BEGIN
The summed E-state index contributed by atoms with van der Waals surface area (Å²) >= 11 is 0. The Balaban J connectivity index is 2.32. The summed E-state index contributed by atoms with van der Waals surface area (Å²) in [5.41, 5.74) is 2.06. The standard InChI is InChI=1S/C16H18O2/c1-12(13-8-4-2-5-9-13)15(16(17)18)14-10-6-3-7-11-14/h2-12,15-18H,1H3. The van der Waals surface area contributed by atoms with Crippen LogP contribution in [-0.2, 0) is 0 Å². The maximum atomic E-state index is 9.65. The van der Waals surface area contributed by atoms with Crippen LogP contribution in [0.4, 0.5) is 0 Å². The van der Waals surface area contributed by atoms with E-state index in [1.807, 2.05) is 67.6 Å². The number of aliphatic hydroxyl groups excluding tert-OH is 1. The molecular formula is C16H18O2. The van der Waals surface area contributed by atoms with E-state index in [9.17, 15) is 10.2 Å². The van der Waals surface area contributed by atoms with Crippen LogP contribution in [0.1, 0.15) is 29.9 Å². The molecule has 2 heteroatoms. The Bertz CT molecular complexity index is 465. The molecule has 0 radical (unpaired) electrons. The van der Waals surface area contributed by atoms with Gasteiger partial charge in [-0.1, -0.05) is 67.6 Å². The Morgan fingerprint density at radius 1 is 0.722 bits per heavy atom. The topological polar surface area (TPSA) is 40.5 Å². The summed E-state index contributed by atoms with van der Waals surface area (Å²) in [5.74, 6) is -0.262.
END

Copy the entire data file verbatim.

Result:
The summed E-state index contributed by atoms with van der Waals surface area (Å²) >= 11 is 0. The Balaban J connectivity index is 2.32. The summed E-state index contributed by atoms with van der Waals surface area (Å²) in [5.41, 5.74) is 2.06. The standard InChI is InChI=1S/C16H18O2/c1-12(13-8-4-2-5-9-13)15(16(17)18)14-10-6-3-7-11-14/h2-12,15-18H,1H3. The van der Waals surface area contributed by atoms with Crippen LogP contribution in [-0.2, 0) is 0 Å². The maximum atomic E-state index is 9.65. The van der Waals surface area contributed by atoms with Crippen LogP contribution in [0.4, 0.5) is 0 Å². The van der Waals surface area contributed by atoms with E-state index in [1.807, 2.05) is 67.6 Å². The number of aliphatic hydroxyl groups excluding tert-OH is 1. The molecular formula is C16H18O2. The van der Waals surface area contributed by atoms with E-state index in [9.17, 15) is 10.2 Å². The van der Waals surface area contributed by atoms with Crippen LogP contribution in [0.1, 0.15) is 29.9 Å². The molecule has 2 heteroatoms. The Bertz CT molecular complexity index is 465. The molecule has 0 radical (unpaired) electrons. The van der Waals surface area contributed by atoms with Gasteiger partial charge in [-0.1, -0.05) is 67.6 Å². The Morgan fingerprint density at radius 1 is 0.722 bits per heavy atom. The topological polar surface area (TPSA) is 40.5 Å². The summed E-state index contributed by atoms with van der Waals surface area (Å²) in [5.74, 6) is -0.262.